Alexander Jannaeus (Yannai or Y’honatan in Hebrew) served as the second Hasmonean king of Judea from 103 BCE until his death in 76 BCE. The third son of John Hyrcanus, he succeeded his older brother Aristobulus I, and married his late brother’s wife, Shlomtzion, as she had not yet borne any children. They had two children together, Aristobulus II, who served as High Priest from 66-62 BCE, and Hyrcanus II, who succeeded his brother in 62 BCE. While Alexander Yannai identified with the Sadducee fringe, his wife Shlomtzion supported the Pharisees, the more traditional rabbis, as her brother, Rabbi Shimon ben Shetach, was a leading Pharisee. As descendants of the Hasmoneans, Alexander Yannai claimed to be a member of the priestly caste, and served as the High Priest, as did his father. The rabbis opposed having one individual serve both as king (who was supposed to descend from the tribe of Judah) and High Priest (tracing lineage to Aaron, the brother of Moses, who were from the tribe of Levi).

Alexander Yannai’s reign is most remembered for the wars he waged, both to expand his kingdom and the brutal civil war that ensued.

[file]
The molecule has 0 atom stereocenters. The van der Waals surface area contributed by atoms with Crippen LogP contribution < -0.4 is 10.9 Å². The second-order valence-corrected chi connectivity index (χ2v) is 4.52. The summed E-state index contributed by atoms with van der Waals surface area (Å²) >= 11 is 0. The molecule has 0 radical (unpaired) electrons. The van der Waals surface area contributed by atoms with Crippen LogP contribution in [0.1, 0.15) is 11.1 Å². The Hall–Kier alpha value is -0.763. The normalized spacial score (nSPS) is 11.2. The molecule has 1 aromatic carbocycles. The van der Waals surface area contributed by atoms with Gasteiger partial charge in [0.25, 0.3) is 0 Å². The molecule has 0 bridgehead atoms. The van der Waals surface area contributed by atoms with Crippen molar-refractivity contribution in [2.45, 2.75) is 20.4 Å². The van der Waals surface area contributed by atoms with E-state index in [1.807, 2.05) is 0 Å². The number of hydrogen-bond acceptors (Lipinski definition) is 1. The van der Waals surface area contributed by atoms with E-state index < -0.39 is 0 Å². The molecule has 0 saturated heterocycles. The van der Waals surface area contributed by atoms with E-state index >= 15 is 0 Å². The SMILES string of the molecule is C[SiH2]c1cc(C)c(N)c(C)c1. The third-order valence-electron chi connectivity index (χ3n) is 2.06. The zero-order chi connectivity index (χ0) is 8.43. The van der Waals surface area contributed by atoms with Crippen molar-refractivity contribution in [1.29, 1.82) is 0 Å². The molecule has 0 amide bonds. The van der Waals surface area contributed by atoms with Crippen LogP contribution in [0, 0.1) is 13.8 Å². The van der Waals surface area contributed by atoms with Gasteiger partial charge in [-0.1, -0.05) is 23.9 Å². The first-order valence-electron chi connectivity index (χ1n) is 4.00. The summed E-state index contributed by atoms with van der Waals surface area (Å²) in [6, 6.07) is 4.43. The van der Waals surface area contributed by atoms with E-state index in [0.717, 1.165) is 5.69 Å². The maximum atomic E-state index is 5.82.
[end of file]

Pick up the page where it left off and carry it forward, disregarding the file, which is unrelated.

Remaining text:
One year during Sukkot, Alexander Yannai, acting as High Priest, refused to follow the Mosaic tradition of pouring a water libation in to the Holy Temple in Jerusalem’s altar, and instead, poured the water on his feet. This rebellious act so incensed those traditionalists gathered at the temple to witness the water libation, they pelted the High Priest/King with their etrogim (citrus fruits Jews take on the festival of Sukkot). Alexander Yannai ordered his troops to kill those responsible for the insult. 6,000 Jewish pilgrims were massacred in the Holy Temple’s courtyard. This incident greatly inflamed the Jews, and was one of the prime causes of the Judean Civil War that began during Alexander Yannai’s tenure. The rebels sided with the Greek Selucids, who defeated Alexander Yannai and his mercenaries in Shechem. Eventually Alexander Yannai rebounded and had 800 Jewish rebels, mostly Pharisees, crucified in Jerusalem. Prior to their brutal executions, he executed their wives and children in front of them while he and his concubines dined.

Alexander Yannai died on the 2nd of Shevat, 76 BCE. Megillat Ta’anit, an ancient listing of important dates on the Jewish calendar, classifies the day of Alexander Yannai’s death as a Jewish holiday.

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